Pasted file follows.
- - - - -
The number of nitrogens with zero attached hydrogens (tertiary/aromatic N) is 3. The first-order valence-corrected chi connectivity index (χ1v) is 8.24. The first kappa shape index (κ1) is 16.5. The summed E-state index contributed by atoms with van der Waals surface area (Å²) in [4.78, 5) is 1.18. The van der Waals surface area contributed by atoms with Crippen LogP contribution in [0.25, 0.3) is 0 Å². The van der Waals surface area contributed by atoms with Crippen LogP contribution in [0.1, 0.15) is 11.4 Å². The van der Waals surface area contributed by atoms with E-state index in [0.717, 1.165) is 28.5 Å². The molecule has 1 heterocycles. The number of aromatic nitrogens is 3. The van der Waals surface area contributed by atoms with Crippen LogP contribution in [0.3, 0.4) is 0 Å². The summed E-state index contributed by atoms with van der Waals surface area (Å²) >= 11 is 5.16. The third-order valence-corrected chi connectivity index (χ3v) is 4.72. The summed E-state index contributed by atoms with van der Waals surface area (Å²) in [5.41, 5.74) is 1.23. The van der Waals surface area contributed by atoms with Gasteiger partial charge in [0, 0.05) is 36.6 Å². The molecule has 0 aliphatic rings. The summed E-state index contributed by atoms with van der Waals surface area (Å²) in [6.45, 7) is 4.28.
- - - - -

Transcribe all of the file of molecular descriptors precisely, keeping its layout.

The number of nitrogens with zero attached hydrogens (tertiary/aromatic N) is 3. The first-order valence-corrected chi connectivity index (χ1v) is 8.24. The first kappa shape index (κ1) is 16.5. The summed E-state index contributed by atoms with van der Waals surface area (Å²) in [4.78, 5) is 1.18. The van der Waals surface area contributed by atoms with Crippen LogP contribution in [0.25, 0.3) is 0 Å². The van der Waals surface area contributed by atoms with Crippen LogP contribution in [0.1, 0.15) is 11.4 Å². The van der Waals surface area contributed by atoms with E-state index in [0.717, 1.165) is 28.5 Å². The molecule has 1 heterocycles. The number of aromatic nitrogens is 3. The van der Waals surface area contributed by atoms with Crippen LogP contribution in [0.3, 0.4) is 0 Å². The summed E-state index contributed by atoms with van der Waals surface area (Å²) >= 11 is 5.16. The third-order valence-corrected chi connectivity index (χ3v) is 4.72. The summed E-state index contributed by atoms with van der Waals surface area (Å²) in [5.41, 5.74) is 1.23. The van der Waals surface area contributed by atoms with Gasteiger partial charge in [0, 0.05) is 36.6 Å². The molecule has 0 aliphatic rings. The summed E-state index contributed by atoms with van der Waals surface area (Å²) in [6.45, 7) is 4.28.